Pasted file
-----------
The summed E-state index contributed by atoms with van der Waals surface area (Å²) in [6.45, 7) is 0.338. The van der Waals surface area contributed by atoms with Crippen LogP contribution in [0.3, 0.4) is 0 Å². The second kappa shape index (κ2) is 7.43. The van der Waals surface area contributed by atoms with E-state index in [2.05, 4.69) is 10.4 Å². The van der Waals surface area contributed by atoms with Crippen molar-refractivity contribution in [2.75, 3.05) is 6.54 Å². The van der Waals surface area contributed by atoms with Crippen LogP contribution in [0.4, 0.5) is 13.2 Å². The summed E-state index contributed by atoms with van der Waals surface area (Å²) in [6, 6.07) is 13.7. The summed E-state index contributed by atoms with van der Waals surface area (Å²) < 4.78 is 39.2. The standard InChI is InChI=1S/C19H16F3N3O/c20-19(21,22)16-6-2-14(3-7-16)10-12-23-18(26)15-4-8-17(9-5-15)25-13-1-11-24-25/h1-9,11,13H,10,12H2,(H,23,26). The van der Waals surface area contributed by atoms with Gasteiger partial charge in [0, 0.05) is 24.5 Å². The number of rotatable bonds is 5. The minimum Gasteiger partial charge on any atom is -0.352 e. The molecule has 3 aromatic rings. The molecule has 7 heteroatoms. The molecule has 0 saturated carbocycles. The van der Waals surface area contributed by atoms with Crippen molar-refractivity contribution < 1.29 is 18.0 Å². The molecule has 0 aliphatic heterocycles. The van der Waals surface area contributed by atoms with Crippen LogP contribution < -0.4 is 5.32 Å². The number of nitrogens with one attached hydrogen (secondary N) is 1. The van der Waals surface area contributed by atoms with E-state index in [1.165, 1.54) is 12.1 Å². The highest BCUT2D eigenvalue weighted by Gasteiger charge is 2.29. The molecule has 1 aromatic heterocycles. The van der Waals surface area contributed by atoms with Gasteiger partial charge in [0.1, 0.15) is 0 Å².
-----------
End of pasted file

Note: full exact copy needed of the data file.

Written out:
The summed E-state index contributed by atoms with van der Waals surface area (Å²) in [6.45, 7) is 0.338. The van der Waals surface area contributed by atoms with Crippen LogP contribution in [0.3, 0.4) is 0 Å². The second kappa shape index (κ2) is 7.43. The van der Waals surface area contributed by atoms with E-state index in [2.05, 4.69) is 10.4 Å². The van der Waals surface area contributed by atoms with Crippen molar-refractivity contribution in [2.75, 3.05) is 6.54 Å². The van der Waals surface area contributed by atoms with Crippen LogP contribution in [0.4, 0.5) is 13.2 Å². The summed E-state index contributed by atoms with van der Waals surface area (Å²) in [6, 6.07) is 13.7. The summed E-state index contributed by atoms with van der Waals surface area (Å²) < 4.78 is 39.2. The standard InChI is InChI=1S/C19H16F3N3O/c20-19(21,22)16-6-2-14(3-7-16)10-12-23-18(26)15-4-8-17(9-5-15)25-13-1-11-24-25/h1-9,11,13H,10,12H2,(H,23,26). The van der Waals surface area contributed by atoms with Gasteiger partial charge in [0, 0.05) is 24.5 Å². The number of rotatable bonds is 5. The minimum Gasteiger partial charge on any atom is -0.352 e. The molecule has 3 aromatic rings. The molecule has 7 heteroatoms. The molecule has 0 saturated carbocycles. The van der Waals surface area contributed by atoms with Crippen molar-refractivity contribution < 1.29 is 18.0 Å². The molecule has 0 aliphatic heterocycles. The van der Waals surface area contributed by atoms with Crippen LogP contribution < -0.4 is 5.32 Å². The number of nitrogens with one attached hydrogen (secondary N) is 1. The van der Waals surface area contributed by atoms with E-state index in [1.165, 1.54) is 12.1 Å². The highest BCUT2D eigenvalue weighted by Gasteiger charge is 2.29. The molecule has 1 aromatic heterocycles. The van der Waals surface area contributed by atoms with Gasteiger partial charge in [0.1, 0.15) is 0 Å².